Surfaces covered in pet hair?

You gotta love ‘em, and at Auckland Kennels and Cattery we certainly do, but is Snowy the cat leaving her white fur all over your house?

Is your sweet little Fluff the pup leaving hair everywhere: on your furniture, beds and clothes?

If you have a pet, you basically just have to resign yourself to pet hair and accept the cleaning you’ve got to do, but you can still be smart about how you do it. You can actually reduce the amount of blood, sweat and swear words pet-cleaning-up-after requires.

Don’t bother chasing your pets around with one of those lint rollers, sticky tape, or even the vacuum cleaner. When you’re dealing with pet hair, there are some ways to manage its removal from furniture to floors to your laundry that beat other methods paws down.

We’ve listed a few of the things we’ve learnt after taking care of dogs and cats at our Auckland boarding kennels and in our homes over many years.

Pet hair removal tactics:

Hard floors and hair

Try an electrostatic or Microfibre dust mop for pet hair on hard floors instead of a vacuum cleaner, for at least for the first pass. Vacuum exhausts can send hair flying around and back onto surfaces, which doesn’t help anyone. The microfiber cloth can actually catch the hair in place and trap it.

Pets on the sofa

For hair on upholstery, try a damp clean sponge, a dampened rubber glove or even a rubber squeegee – anything with a bit of drag to it.

Carpets and cat fluff

If you have carpets, dust some baking soda over the carpets prior to vacuuming. Why? The baking soda not only loosens the hair from the carpet fibers, it also helps deodorise at the same time vacuum. However, the operative word here is ‘dust’. You should not use heaps.

Pet hair and chairs

To deal with pet hair on non-upholstered furniture, try using an ever-so-slightly damp Microfibre cloth. The cloth has an electrostatic charge which will attract the hair and the wee bit of water helps make it stick. However, if you use too much water, it’ll be useless; you’ll just leave trails of hair all over the place.

Picking up the gauntlet – kind of

If your carpet corners and edges are darkened, it means you’ve got a hefty build-up of pet hair.

To deal with that, your humble rubber glove and a bit of water is all you need. Just wet the glove and run it around the edeges by the skirtings, and over all the other places Snowy’s left a furry trail. It’ll pick up the hairs better than anything else. (Just make sure you give it a wash before using it to do the dishes. Better still, use a different glove.)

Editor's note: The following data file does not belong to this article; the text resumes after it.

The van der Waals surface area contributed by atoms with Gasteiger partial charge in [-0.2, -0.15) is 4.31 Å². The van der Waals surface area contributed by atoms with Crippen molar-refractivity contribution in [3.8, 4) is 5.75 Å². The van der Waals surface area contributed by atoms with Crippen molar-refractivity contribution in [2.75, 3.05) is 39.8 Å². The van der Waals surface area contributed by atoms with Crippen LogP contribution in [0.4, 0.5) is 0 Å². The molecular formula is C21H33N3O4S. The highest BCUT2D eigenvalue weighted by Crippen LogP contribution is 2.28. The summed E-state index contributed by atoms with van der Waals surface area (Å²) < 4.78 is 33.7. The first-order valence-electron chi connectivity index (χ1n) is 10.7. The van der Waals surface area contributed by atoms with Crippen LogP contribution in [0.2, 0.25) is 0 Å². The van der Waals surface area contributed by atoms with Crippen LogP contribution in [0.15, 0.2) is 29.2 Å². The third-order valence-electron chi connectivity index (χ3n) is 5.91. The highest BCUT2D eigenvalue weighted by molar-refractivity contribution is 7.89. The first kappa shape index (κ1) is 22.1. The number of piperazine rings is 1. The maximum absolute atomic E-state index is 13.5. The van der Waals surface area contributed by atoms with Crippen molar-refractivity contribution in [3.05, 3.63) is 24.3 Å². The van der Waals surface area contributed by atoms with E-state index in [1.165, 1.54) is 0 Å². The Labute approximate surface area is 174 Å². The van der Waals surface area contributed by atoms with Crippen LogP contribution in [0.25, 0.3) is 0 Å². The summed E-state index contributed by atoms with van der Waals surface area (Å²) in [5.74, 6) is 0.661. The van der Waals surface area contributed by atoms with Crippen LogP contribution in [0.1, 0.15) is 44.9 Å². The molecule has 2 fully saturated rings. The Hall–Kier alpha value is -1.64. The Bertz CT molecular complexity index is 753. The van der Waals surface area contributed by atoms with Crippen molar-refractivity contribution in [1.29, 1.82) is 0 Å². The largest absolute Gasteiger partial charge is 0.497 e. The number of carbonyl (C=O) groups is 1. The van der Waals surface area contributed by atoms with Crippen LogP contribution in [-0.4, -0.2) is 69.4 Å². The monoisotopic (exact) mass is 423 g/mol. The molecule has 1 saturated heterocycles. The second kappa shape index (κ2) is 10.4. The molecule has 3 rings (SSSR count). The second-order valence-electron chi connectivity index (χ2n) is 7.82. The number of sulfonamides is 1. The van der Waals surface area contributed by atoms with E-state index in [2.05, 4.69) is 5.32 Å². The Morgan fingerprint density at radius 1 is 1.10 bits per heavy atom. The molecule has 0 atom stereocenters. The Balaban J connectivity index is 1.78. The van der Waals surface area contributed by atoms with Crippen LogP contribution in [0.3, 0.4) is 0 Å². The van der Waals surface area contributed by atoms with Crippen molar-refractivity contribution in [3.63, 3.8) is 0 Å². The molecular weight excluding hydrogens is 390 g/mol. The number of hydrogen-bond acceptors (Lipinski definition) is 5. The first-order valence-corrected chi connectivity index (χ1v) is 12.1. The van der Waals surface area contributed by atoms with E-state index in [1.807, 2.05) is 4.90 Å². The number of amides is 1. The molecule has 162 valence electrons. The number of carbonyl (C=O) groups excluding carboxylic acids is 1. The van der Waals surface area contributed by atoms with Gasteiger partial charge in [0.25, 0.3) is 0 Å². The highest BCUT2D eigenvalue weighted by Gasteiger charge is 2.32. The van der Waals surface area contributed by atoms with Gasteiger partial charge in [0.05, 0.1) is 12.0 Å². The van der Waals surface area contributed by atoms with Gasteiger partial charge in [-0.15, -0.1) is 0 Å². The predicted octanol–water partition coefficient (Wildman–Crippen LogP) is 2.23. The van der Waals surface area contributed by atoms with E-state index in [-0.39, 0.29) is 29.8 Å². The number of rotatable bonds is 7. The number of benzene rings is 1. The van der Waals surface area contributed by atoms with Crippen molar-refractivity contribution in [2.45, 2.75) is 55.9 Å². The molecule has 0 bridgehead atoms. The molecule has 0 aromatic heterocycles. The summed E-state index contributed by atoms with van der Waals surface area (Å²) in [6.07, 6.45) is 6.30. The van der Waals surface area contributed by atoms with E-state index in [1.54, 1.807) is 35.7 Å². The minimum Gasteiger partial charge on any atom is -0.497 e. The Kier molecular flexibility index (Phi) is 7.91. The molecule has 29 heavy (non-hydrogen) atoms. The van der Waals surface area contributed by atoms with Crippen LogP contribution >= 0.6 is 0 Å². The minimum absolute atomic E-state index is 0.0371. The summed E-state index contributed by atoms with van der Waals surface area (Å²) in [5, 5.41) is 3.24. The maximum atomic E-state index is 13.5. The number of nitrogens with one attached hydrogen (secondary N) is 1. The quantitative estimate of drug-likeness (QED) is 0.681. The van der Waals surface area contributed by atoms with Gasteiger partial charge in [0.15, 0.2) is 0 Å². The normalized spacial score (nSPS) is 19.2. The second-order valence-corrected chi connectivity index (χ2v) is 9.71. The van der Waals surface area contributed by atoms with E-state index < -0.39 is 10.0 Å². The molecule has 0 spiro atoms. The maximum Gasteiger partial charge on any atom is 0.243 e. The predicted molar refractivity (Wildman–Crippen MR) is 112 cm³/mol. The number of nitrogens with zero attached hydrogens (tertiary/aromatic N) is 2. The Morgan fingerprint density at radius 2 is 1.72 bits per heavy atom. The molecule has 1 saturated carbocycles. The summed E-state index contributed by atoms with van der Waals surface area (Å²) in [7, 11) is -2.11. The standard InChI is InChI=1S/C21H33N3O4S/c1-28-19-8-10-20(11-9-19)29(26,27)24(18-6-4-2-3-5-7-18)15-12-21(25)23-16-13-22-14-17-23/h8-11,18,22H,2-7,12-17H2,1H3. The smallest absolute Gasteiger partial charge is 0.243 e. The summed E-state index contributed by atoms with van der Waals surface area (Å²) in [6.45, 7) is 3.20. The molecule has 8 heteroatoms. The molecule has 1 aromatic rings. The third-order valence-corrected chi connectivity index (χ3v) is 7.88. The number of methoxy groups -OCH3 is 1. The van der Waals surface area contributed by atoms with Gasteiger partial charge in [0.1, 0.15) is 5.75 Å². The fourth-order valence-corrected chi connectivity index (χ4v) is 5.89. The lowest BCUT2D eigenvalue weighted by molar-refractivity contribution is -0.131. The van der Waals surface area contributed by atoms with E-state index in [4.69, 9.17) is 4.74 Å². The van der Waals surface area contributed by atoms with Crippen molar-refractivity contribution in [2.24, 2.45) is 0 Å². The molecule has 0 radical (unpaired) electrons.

Pet hair on your clothes

And finally, the issue of pet hair on clothes that have just come out of the wash. You could go through endless metres of lint roller, or you could read on.

Clothes are staticky and pet hair is fine, sharp and gets woven into loose fabric. So, if you can loosen the pet hair on clothes before washing them, you have a much better chance of getting rid of it. Try pre-treating your clothes by putting them in the dryer for 10 minutes on a heat-free, tumble only cycle. This will soften the fabric and help loosen the hair. (Remember to empty the lint trap in your dryer afterwards.)

Then wash as you normally would – you can even add in a half cup of white vinegar which will help relax the fabric fibres even further to loosen any stubborn, deeply embedded hair.

Use this little routine and you should find your clothes come out significantly more hair free than before – you’ll be impressed.

Groom your pets

Also, of course the best way to keep your home pet hair free is to brush your pet often.

It is good for both cats and dogs and good for you; every hair you remove with a brush is one less hair you have to clean up.

Great pet care in Auckland

If you’ve got to be away from home, and you’re looking for a comfortable, safe and secure environment for your dog or cat where you know they will be very be well looked after, and spolit, call 09 299 7415 to ask about our fees and conditions.

Inspections are welcome between 10.00am and 4.00pm each day.